Drape Kings

What is Pipe and Drape?

What is Pipe and Drape?

Everything starts with a good foundation. Pipe and drape begins with 6 lb. to 62 lb. bases, as dictated by the height and weight of the drape. As required, sandbags are added for extra safety and stability.

Drape Kings stocks a wide range of Inherently Flame Retardant (IFR) fabrics, from sheer to heavyweight velour, that can be used for everything from basic pipe and drape to a grand entrance or a traveler track reveal.


  1. Drape – available in a host of colors and fabrics; can be accessorized with tie-back sashes, sheer overlays, signage
  2. Horizontal – adjustable horizontal drape supports range from 2′-3′ to 9′-16′ wide. They are designed to meet any room size and will support your chosen drape
  3. Telescoping Uprights – adjustable uprights range from 3′-22′ high, unique slip-lock feature easily locks when pole is raised or lowered
  4. Base – the foundation of pipe and drape; weight depends on style of drape
  5. Sandbag – recommended for all drape above seven (7) feet for added stability
  6. Headervalance sleeved onto an adjustable horizontal support

The image shown is for reference only.



Most pipe and drape competitors use traditional upright hardware which causes the drape to “hump”, as demonstrated below. Using our No Humps hardware, your drape lays flat on the horizontal, creating a smooth, straight look.

As shown in the photos below, standard hardware creates a “hump” at every point where a horizontal meets a vertical. Most of Drape Kings Rental Stock utilizes the flush top as shown on the right with ”NO HUMPS.”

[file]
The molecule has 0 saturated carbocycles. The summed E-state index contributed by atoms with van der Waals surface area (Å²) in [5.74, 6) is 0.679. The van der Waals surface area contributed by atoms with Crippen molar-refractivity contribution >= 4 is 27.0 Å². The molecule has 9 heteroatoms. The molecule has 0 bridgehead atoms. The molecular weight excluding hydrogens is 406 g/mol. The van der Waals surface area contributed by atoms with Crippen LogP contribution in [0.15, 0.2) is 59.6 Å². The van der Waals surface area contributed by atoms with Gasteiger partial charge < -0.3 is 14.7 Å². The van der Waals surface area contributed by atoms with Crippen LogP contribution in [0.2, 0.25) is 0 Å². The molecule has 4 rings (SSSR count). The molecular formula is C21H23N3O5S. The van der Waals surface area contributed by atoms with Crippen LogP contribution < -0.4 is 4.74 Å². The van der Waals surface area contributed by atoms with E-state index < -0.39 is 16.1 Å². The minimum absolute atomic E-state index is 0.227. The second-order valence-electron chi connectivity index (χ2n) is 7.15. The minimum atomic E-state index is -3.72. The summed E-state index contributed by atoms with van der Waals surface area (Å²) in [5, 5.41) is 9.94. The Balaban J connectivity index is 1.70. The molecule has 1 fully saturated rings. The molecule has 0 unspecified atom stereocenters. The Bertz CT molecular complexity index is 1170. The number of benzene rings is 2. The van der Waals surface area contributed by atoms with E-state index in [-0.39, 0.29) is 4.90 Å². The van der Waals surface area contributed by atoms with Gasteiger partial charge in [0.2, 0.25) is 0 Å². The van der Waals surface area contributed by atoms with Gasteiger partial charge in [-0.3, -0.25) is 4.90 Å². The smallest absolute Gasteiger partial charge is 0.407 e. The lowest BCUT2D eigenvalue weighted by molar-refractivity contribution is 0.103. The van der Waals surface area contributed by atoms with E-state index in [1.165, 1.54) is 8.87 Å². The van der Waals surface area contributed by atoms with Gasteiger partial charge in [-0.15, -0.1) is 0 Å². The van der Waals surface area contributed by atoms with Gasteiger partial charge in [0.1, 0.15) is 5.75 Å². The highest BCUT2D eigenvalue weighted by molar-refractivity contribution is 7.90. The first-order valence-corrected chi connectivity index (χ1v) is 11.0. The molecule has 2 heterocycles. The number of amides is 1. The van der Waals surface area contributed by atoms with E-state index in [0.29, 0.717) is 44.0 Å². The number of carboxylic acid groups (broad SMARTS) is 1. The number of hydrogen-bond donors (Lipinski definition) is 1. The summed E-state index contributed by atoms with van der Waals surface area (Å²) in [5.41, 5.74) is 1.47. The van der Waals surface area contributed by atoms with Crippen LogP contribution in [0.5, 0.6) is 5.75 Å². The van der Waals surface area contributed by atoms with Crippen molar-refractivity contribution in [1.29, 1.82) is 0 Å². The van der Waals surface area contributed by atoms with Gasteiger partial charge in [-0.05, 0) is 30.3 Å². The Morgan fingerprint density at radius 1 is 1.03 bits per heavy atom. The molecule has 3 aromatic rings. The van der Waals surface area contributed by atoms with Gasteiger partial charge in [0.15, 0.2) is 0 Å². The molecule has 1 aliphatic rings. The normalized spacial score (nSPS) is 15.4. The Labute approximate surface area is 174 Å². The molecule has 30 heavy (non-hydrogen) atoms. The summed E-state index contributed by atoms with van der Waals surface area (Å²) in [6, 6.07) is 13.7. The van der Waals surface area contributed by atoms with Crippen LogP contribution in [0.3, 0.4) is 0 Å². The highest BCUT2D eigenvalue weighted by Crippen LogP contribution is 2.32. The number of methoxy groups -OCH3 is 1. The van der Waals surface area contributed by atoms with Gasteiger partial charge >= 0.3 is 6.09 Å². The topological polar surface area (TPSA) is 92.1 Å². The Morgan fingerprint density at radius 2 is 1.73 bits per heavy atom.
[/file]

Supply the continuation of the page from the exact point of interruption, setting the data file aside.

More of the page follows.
Both new Sale Hardware, and your old standard top uprights can be retrofitted with “8 Way Repair Ends” to offer the same flexibility.

Pipe and Drape example with hump
No Humps
Pipe and Drape example without hump


In the drape rental industry, the majority of curtains are sewn flat. Before hanging these curtains are un-pleated, 0 fullness. Stage curtains are commonly “tie on Drape” whereas pipe and drape rentals are usually ground supported and sleeved on. Both uses typically require fullness which is created by adding more fabric than the span being covered.

With pipe & base, curtains are most commonly sleeved over a telescopic drape horizontal by using a pocket sewn into the top of the drape panel. By increasing the linear length of drape over a fixed horizontal, Fullness is created. This extra fabric gathered over the pipe creates the pleated look that is sought.

Alternative to fullness is flat drape which has limited use. Flat rental drape should not be considered an alternative to a Cyc (cyclorama). Cys’s are hung flat too but are much longer in width allowing for limited to no seems. Pipe & Drape Rentals are rarely hung flat except when light blocking and utility masking is all that is required. Unless stretched with taunt, flat rental drape is usually not an acceptable look if clearly in the audience’s view.

The use of fullness creates a more pleasing finished look adding depth of field, visual richness and increased sound and light absorption. Depending on the fabric type, more fullness equals more opacity to the curtain wall since lighter weight fabrics are not usually opaque hung on their own.

50% Fullness should be the minimum fullness used in a drape rental application. This equates to one and a half width of fabric gathered over the pipe. Example: 15’ of fabric over 10’ of linear span. Or, 12’ or 13’ over 8’ of span. Less than 50% fullness or only having 12′ or 13′ over 10′ centers for example can tend to look flat and incomplete. 50% should always be the minimum fullness in the drape rental market.